**energy-driven models**) or modeled through the expansion of a hard surface placed at a specified mass-cut, generally at the outer border of the iron core (

**piston-driven**). In both cases, the convective-enhanced neutrino energy becomes a parameter of the models, and it is generally calibrated using the observed SN luminosities and ${}^{56}\mathrm{Ni}$-yields. Following this approach, many authors tried to identify the key parameters of the stellar structure that

**drive the explodability of stars**and the amount of fallback.

**rapid**model), and (ii) the explosion is delayed (∼seconds) and its main engine becomes the standing accretion shock instability (

**delayed**model). In both models, fallback has a huge impact on the masses of remnants from stars with $10\phantom{\rule{0.166667em}{0ex}}{\mathrm{M}}_{\odot}\lesssim {\mathrm{M}}_{\mathrm{ZAMS}}\lesssim 30\phantom{\rule{0.166667em}{0ex}}{\mathrm{M}}_{\odot}$. Both models predict direct collapse for ${m}_{\mathrm{CO}}\ge 11\phantom{\rule{0.166667em}{0ex}}{\mathrm{M}}_{\odot}$, but the rapid model also for $6\phantom{\rule{0.166667em}{0ex}}{\mathrm{M}}_{\odot}\le {m}_{\mathrm{CO}}\le 7\phantom{\rule{0.166667em}{0ex}}{\mathrm{M}}_{\odot}$, which corresponds to $22\phantom{\rule{0.166667em}{0ex}}{\mathrm{M}}_{\odot}\lesssim {\mathrm{M}}_{\mathrm{ZAMS}}\lesssim 26\phantom{\rule{0.166667em}{0ex}}{\mathrm{M}}_{\odot}$ The latter happens because the rapid mechanism occurs in ∼100 ms, i.e., when the infalling ram pressure can be still high enough to prevent a successful explosion. Thus, the rapid approach is more prone to a failed explosion than the delayed model, and it is more sensitive to the compactness of the innermost star’s regions. Specifically, in Fryer et al. [26], the stellar models with $22\phantom{\rule{0.166667em}{0ex}}{\mathrm{M}}_{\odot}\lesssim {\mathrm{M}}_{\mathrm{ZAMS}}\lesssim 26\phantom{\rule{0.166667em}{0ex}}{\mathrm{M}}_{\odot}$ develop mixing instabilities and more compact structures during the latest evolutionary stages, causing a failed rapid SN and a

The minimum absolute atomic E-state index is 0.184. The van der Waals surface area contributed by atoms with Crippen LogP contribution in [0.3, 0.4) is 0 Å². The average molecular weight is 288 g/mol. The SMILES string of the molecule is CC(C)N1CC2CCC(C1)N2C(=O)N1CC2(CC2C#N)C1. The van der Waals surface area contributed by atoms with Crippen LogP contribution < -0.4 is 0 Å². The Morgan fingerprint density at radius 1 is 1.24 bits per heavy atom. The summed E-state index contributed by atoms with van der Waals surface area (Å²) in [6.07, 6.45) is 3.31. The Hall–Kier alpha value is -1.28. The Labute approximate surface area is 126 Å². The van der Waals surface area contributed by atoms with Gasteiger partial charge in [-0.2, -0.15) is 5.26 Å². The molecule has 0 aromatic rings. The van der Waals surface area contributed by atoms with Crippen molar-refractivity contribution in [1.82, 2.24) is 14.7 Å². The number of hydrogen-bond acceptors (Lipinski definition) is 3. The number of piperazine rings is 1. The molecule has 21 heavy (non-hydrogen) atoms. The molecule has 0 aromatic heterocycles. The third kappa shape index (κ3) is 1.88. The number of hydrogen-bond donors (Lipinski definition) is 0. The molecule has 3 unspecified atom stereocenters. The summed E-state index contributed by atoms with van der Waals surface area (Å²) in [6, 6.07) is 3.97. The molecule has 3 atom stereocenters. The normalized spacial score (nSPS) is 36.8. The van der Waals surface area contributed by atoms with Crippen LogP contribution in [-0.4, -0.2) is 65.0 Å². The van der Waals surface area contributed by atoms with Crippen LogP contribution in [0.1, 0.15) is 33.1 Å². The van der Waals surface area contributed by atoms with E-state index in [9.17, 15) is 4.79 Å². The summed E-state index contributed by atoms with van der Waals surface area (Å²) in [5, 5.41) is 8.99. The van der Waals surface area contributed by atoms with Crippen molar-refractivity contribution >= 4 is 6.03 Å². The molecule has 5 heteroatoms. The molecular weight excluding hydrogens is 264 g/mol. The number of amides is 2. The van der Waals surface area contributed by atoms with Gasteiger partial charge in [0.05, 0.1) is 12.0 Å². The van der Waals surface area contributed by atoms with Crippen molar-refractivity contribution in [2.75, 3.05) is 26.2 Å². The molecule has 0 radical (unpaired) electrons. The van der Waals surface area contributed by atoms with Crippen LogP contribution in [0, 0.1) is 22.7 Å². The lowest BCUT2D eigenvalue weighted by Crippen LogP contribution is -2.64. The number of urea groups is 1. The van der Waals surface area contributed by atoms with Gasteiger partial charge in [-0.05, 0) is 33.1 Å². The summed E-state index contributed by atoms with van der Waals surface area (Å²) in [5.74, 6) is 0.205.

**gap**in the remnants mass spectrum between $\sim 3\phantom{\rule{0.166667em}{0ex}}{\mathrm{M}}_{\odot}$ and $\sim 5\phantom{\rule{0.166667em}{0ex}}{\mathrm{M}}_{\odot}$, a dearth which seems in agreement with observations (the

**lower mass gap**[17,18,166]). While this argument might suggest a preference for the rapid model, the approach followed by Fryer et al. [26] is simplified and sensitive to the details of the stellar late-stage burning phases. Thus, the existence of the lower mass gap is still matter of debate and there are no conclusive results on the topic.

**compactness parameter**, ${\xi}_{2.5}$6 [168], provides better insights than ${m}_{\mathrm{CO}}$ on the explodability of a star. Ugliano et al. [167] simulations revealed that BHs can form via direct collapse for ${\mathrm{M}}_{\mathrm{ZAMS}}\lesssim 20\phantom{\rule{0.166667em}{0ex}}{\mathrm{M}}_{\odot}$ and that successful SNe are possible for $20\phantom{\rule{0.166667em}{0ex}}{\mathrm{M}}_{\odot}\lesssim {\mathrm{M}}_{\mathrm{ZAMS}}\lesssim 40\phantom{\rule{0.166667em}{0ex}}{\mathrm{M}}_{\odot}$. This happens because stellar structure does not vary monotonically with ${\mathrm{M}}_{\mathrm{ZAMS}}$, and the SN explosion is sensitive to such variations. Rather than a ${\xi}_{2.5}$-threshold, it is the